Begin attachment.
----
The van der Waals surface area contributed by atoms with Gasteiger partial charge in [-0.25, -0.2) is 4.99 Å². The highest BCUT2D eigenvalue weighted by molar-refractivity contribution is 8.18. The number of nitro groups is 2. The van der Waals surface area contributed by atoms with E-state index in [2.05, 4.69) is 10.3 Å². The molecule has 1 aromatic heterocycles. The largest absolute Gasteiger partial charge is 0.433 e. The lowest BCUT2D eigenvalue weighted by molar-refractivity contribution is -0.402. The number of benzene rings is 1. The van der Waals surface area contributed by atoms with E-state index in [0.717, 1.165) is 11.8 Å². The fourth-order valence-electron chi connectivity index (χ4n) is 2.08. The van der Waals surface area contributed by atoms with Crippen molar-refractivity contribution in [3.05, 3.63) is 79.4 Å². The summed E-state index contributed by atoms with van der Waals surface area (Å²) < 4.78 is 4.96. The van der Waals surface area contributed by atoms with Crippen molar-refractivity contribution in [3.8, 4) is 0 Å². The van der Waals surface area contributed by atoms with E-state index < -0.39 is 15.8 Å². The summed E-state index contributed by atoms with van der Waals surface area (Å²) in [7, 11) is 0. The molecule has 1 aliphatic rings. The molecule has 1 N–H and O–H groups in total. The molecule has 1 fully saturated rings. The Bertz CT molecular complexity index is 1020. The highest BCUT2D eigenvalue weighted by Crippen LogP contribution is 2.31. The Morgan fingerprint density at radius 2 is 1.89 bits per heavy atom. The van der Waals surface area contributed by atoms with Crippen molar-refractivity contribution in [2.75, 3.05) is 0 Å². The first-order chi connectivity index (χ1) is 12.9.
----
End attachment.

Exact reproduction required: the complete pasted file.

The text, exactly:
The van der Waals surface area contributed by atoms with Gasteiger partial charge in [-0.25, -0.2) is 4.99 Å². The highest BCUT2D eigenvalue weighted by molar-refractivity contribution is 8.18. The number of nitro groups is 2. The van der Waals surface area contributed by atoms with E-state index in [2.05, 4.69) is 10.3 Å². The molecule has 1 aromatic heterocycles. The largest absolute Gasteiger partial charge is 0.433 e. The lowest BCUT2D eigenvalue weighted by molar-refractivity contribution is -0.402. The number of benzene rings is 1. The van der Waals surface area contributed by atoms with E-state index in [0.717, 1.165) is 11.8 Å². The fourth-order valence-electron chi connectivity index (χ4n) is 2.08. The van der Waals surface area contributed by atoms with Crippen molar-refractivity contribution in [3.05, 3.63) is 79.4 Å². The summed E-state index contributed by atoms with van der Waals surface area (Å²) < 4.78 is 4.96. The van der Waals surface area contributed by atoms with Crippen molar-refractivity contribution in [3.8, 4) is 0 Å². The van der Waals surface area contributed by atoms with E-state index < -0.39 is 15.8 Å². The summed E-state index contributed by atoms with van der Waals surface area (Å²) in [7, 11) is 0. The molecule has 1 aliphatic rings. The molecule has 1 N–H and O–H groups in total. The molecule has 1 fully saturated rings. The Bertz CT molecular complexity index is 1020. The highest BCUT2D eigenvalue weighted by Crippen LogP contribution is 2.31. The Morgan fingerprint density at radius 2 is 1.89 bits per heavy atom. The van der Waals surface area contributed by atoms with Crippen molar-refractivity contribution in [2.75, 3.05) is 0 Å². The first-order chi connectivity index (χ1) is 12.9.